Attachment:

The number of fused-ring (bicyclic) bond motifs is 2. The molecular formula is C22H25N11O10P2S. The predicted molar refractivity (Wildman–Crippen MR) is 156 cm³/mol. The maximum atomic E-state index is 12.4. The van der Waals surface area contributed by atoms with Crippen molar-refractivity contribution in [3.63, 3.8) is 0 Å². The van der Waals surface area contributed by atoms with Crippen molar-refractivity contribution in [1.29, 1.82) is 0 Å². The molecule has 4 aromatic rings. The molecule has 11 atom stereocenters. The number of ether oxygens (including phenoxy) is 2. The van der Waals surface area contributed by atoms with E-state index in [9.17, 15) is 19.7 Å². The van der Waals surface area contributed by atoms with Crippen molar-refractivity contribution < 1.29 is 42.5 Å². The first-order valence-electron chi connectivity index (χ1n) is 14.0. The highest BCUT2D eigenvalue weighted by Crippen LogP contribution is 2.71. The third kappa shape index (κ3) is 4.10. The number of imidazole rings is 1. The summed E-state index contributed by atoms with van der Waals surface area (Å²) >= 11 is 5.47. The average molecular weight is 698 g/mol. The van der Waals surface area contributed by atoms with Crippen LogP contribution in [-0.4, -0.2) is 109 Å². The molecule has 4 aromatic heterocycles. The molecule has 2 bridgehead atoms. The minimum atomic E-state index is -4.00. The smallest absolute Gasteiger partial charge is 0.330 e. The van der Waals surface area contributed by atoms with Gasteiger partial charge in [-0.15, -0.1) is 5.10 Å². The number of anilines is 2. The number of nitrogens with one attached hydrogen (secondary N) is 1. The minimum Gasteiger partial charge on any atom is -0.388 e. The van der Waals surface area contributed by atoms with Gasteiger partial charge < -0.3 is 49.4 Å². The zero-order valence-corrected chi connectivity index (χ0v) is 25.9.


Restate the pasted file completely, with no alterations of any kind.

The number of fused-ring (bicyclic) bond motifs is 2. The molecular formula is C22H25N11O10P2S. The predicted molar refractivity (Wildman–Crippen MR) is 156 cm³/mol. The maximum atomic E-state index is 12.4. The van der Waals surface area contributed by atoms with Crippen molar-refractivity contribution in [3.63, 3.8) is 0 Å². The van der Waals surface area contributed by atoms with Crippen molar-refractivity contribution in [1.29, 1.82) is 0 Å². The molecule has 4 aromatic rings. The molecule has 11 atom stereocenters. The number of ether oxygens (including phenoxy) is 2. The van der Waals surface area contributed by atoms with E-state index in [9.17, 15) is 19.7 Å². The van der Waals surface area contributed by atoms with Crippen molar-refractivity contribution < 1.29 is 42.5 Å². The first-order valence-electron chi connectivity index (χ1n) is 14.0. The highest BCUT2D eigenvalue weighted by Crippen LogP contribution is 2.71. The third kappa shape index (κ3) is 4.10. The number of imidazole rings is 1. The summed E-state index contributed by atoms with van der Waals surface area (Å²) >= 11 is 5.47. The average molecular weight is 698 g/mol. The van der Waals surface area contributed by atoms with Crippen LogP contribution in [-0.4, -0.2) is 109 Å². The molecule has 4 aromatic heterocycles. The molecule has 2 bridgehead atoms. The minimum atomic E-state index is -4.00. The smallest absolute Gasteiger partial charge is 0.330 e. The van der Waals surface area contributed by atoms with Gasteiger partial charge in [-0.15, -0.1) is 5.10 Å². The number of anilines is 2. The number of nitrogens with one attached hydrogen (secondary N) is 1. The minimum Gasteiger partial charge on any atom is -0.388 e. The van der Waals surface area contributed by atoms with Gasteiger partial charge < -0.3 is 49.4 Å². The zero-order valence-corrected chi connectivity index (χ0v) is 25.9.